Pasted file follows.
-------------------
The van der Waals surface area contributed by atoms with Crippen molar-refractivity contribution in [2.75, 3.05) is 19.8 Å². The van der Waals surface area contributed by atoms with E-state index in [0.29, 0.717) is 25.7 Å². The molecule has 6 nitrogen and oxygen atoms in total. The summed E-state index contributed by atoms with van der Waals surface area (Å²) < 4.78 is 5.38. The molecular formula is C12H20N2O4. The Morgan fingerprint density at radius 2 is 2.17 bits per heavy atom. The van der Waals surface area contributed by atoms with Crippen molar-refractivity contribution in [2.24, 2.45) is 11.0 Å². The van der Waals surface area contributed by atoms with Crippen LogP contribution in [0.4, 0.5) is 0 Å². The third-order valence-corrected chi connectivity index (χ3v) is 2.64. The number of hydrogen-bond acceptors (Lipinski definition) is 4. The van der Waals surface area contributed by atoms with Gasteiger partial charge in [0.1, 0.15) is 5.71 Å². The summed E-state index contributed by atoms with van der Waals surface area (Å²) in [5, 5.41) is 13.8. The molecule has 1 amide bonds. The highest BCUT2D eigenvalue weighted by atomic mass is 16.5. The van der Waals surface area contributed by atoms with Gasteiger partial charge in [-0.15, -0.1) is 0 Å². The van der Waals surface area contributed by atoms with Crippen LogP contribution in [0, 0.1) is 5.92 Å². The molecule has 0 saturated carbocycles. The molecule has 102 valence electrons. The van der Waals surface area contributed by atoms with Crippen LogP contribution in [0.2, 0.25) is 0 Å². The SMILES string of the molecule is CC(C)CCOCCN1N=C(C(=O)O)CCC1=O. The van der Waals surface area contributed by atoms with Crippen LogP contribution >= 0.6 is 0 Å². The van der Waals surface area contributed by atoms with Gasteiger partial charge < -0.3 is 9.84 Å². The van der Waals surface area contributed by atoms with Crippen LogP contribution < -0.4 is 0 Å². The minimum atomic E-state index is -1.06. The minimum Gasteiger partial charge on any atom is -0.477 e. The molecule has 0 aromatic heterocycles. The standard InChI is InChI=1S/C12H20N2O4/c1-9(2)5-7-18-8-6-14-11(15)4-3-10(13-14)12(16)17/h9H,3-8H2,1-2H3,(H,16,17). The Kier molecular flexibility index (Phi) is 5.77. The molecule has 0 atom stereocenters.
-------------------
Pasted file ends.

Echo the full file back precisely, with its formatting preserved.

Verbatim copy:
The van der Waals surface area contributed by atoms with Crippen molar-refractivity contribution in [2.75, 3.05) is 19.8 Å². The van der Waals surface area contributed by atoms with E-state index in [0.29, 0.717) is 25.7 Å². The molecule has 6 nitrogen and oxygen atoms in total. The summed E-state index contributed by atoms with van der Waals surface area (Å²) < 4.78 is 5.38. The molecular formula is C12H20N2O4. The Morgan fingerprint density at radius 2 is 2.17 bits per heavy atom. The van der Waals surface area contributed by atoms with Crippen molar-refractivity contribution in [2.24, 2.45) is 11.0 Å². The van der Waals surface area contributed by atoms with Crippen LogP contribution in [0.4, 0.5) is 0 Å². The third-order valence-corrected chi connectivity index (χ3v) is 2.64. The number of hydrogen-bond acceptors (Lipinski definition) is 4. The van der Waals surface area contributed by atoms with Gasteiger partial charge in [0.1, 0.15) is 5.71 Å². The summed E-state index contributed by atoms with van der Waals surface area (Å²) in [5, 5.41) is 13.8. The molecule has 1 amide bonds. The highest BCUT2D eigenvalue weighted by atomic mass is 16.5. The van der Waals surface area contributed by atoms with Gasteiger partial charge in [-0.15, -0.1) is 0 Å². The van der Waals surface area contributed by atoms with Crippen LogP contribution in [0, 0.1) is 5.92 Å². The molecule has 0 saturated carbocycles. The molecule has 102 valence electrons. The van der Waals surface area contributed by atoms with Crippen LogP contribution in [0.2, 0.25) is 0 Å². The SMILES string of the molecule is CC(C)CCOCCN1N=C(C(=O)O)CCC1=O. The van der Waals surface area contributed by atoms with Crippen LogP contribution >= 0.6 is 0 Å². The van der Waals surface area contributed by atoms with Gasteiger partial charge < -0.3 is 9.84 Å². The van der Waals surface area contributed by atoms with Crippen LogP contribution < -0.4 is 0 Å². The minimum atomic E-state index is -1.06. The minimum Gasteiger partial charge on any atom is -0.477 e. The molecule has 0 aromatic heterocycles. The standard InChI is InChI=1S/C12H20N2O4/c1-9(2)5-7-18-8-6-14-11(15)4-3-10(13-14)12(16)17/h9H,3-8H2,1-2H3,(H,16,17). The Kier molecular flexibility index (Phi) is 5.77. The molecule has 0 atom stereocenters.